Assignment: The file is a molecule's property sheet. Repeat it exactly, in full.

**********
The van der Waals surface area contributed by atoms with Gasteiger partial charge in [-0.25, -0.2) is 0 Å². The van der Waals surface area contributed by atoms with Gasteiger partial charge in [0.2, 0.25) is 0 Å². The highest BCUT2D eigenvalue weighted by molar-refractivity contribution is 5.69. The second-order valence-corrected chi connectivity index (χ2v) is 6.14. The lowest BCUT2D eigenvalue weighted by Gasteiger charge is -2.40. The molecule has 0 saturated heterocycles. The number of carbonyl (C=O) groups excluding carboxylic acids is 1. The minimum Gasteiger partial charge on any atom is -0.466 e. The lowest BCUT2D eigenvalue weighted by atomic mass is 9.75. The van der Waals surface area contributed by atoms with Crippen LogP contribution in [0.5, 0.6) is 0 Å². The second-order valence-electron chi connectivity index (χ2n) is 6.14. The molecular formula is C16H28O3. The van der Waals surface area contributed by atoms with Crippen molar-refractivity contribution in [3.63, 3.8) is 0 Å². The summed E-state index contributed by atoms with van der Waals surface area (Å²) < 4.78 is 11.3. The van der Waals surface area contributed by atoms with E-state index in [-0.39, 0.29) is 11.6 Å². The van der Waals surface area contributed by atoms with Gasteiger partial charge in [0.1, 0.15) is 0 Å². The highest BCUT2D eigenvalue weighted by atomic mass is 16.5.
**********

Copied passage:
The van der Waals surface area contributed by atoms with Gasteiger partial charge in [-0.25, -0.2) is 0 Å². The van der Waals surface area contributed by atoms with Gasteiger partial charge in [0.2, 0.25) is 0 Å². The highest BCUT2D eigenvalue weighted by molar-refractivity contribution is 5.69. The second-order valence-corrected chi connectivity index (χ2v) is 6.14. The lowest BCUT2D eigenvalue weighted by Gasteiger charge is -2.40. The molecule has 0 saturated heterocycles. The number of carbonyl (C=O) groups excluding carboxylic acids is 1. The minimum Gasteiger partial charge on any atom is -0.466 e. The lowest BCUT2D eigenvalue weighted by atomic mass is 9.75. The van der Waals surface area contributed by atoms with Crippen LogP contribution in [0.5, 0.6) is 0 Å². The second-order valence-electron chi connectivity index (χ2n) is 6.14. The molecular formula is C16H28O3. The van der Waals surface area contributed by atoms with Crippen molar-refractivity contribution in [3.63, 3.8) is 0 Å². The summed E-state index contributed by atoms with van der Waals surface area (Å²) < 4.78 is 11.3. The van der Waals surface area contributed by atoms with E-state index in [-0.39, 0.29) is 11.6 Å². The van der Waals surface area contributed by atoms with Gasteiger partial charge in [0.1, 0.15) is 0 Å². The highest BCUT2D eigenvalue weighted by atomic mass is 16.5.